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CENIT introduces design and manufacturing innovations at Airbus

More than 8,000 single parts from 3 master parts

Stuttgart, January 12, 2016 – In September of 2015, after a mere 10 months, Airbus successfully completed the concept phase for its freight aircraft Beluga XL. The contribution to the outstanding productivity of the Airbus engineering was a rule-based and process-oriented design methodology which CENIT formulated and introduced for the company. In this approach, assemblies and individual components are standardized and harmonized, making it possible to define parts families and their respective master parts. On this basis, the CAD program can then automatically generate all the variants from the master parts. The process is the result of a long-term innovation partnership between the two companies.

In the case of the Beluga XL, Airbus used the procedure to develop structural components for the upper shell of the cargo compartment, i.e. stringer and frames and the associated connectors (clips).

CENIT developed “master parts” for these component families and defined the associated design and manufacturing rules iwithin the CAD program CATIA V5. In the case of the clips, for example, these would include the dimensions and angles of the components and the dependencies of these on neighboring components and drilling sequences.

For the cargo hold, the software automatically generated approx. 7,500 clips and about 600 frames and stringers. For the clips, of which there are a particularly large number of variants, CENIT implemented an (again software-based) comparison with existing clips to optimize the re-use rate of the parts. In this way, the number of different clips could be reduced to about 1,400.

Within just 24 hours, the engineers had the complete, parametric digital 3D model (the digital mockup) of the cargo hold on their screens. The work effort from project launch to completed 3D design has been reduced by more than half. Automation also ensures 100% correct data quality and uniform display standards for each component. This information is later used e.g. in the largely automated production of the required forming tools, which also enables a more rapid rollout to production.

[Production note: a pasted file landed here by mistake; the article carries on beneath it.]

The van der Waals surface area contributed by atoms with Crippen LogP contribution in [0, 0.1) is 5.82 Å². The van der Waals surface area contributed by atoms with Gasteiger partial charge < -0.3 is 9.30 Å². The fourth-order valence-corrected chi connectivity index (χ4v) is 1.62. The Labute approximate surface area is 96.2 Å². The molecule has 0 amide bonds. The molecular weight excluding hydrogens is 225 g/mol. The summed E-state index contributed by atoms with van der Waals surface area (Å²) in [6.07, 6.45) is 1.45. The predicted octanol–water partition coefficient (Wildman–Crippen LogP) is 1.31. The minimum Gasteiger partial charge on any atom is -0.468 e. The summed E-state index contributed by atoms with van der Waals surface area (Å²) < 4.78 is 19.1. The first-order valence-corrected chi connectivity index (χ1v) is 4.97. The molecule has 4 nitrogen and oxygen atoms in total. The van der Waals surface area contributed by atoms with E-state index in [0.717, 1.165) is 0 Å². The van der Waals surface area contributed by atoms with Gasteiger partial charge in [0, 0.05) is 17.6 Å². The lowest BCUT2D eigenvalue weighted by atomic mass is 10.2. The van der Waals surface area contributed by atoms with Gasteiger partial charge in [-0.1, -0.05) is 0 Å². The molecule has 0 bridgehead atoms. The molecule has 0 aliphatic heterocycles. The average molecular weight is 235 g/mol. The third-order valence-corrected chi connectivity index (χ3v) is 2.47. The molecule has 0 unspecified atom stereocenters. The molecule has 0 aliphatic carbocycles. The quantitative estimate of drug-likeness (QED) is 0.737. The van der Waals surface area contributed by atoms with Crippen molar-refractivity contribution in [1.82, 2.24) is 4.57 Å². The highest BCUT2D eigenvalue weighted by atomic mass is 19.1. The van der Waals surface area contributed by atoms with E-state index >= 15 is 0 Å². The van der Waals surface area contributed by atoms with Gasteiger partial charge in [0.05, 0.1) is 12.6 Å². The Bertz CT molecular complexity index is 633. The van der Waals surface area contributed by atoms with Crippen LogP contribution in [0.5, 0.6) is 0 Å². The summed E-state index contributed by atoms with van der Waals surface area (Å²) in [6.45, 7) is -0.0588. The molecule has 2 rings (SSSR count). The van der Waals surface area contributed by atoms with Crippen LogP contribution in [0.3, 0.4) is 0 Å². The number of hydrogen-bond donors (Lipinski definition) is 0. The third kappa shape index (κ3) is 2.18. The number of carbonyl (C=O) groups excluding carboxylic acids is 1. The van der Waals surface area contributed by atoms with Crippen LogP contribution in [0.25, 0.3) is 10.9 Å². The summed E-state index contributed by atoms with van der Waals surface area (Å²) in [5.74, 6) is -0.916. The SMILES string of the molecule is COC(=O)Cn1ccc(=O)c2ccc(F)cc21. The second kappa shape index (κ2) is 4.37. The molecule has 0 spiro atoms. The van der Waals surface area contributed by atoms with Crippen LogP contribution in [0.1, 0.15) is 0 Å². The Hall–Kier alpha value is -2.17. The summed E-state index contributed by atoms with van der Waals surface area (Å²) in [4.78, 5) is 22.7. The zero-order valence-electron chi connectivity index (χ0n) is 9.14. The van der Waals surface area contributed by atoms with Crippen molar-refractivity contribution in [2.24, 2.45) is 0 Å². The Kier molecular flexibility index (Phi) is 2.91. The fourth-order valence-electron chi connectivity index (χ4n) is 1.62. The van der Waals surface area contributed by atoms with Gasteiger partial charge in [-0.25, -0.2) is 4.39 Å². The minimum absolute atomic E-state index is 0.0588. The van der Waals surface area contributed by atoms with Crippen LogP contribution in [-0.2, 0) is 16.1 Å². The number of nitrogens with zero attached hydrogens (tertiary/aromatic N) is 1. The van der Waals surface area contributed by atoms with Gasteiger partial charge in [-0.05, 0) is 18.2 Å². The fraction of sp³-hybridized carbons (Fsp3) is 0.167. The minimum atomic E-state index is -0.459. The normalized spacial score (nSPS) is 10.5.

Research, Implementation and Tangible Competitive Benefits

The design methodology that Airbus is using for the Beluga XL was developed by CENIT as part of the research project “i-chain”. Following the successful conclusion of “i-chain” in early 2014, the two companies extended their innovation partnership. First off, Airbus commissioned its partner with testing the concept under real-life conditions in various enterprise divisions. CENIT used the insights gained during these tests to develop the training content for Airbus. For further information on the focal point aerospace at CENIT, please see

Beluga and Beluga XL by Airbus

Airbus currently operates a fleet of five transport aircraft at its plants in Europe. The A300-600ST is capable of transporting extremely large, mounted assemblies such as aircraft fuselages or wings. The plane earned its nickname “Beluga” from its characteristic nose, reminiscent of the white whale of the same name. To boost its capacities still further, Airbus initiated the project “Beluga XL” in November 2014. From 2019 on, five new transport aircraft of this type will be taken into service. The Beluga XL is based on the A330-200.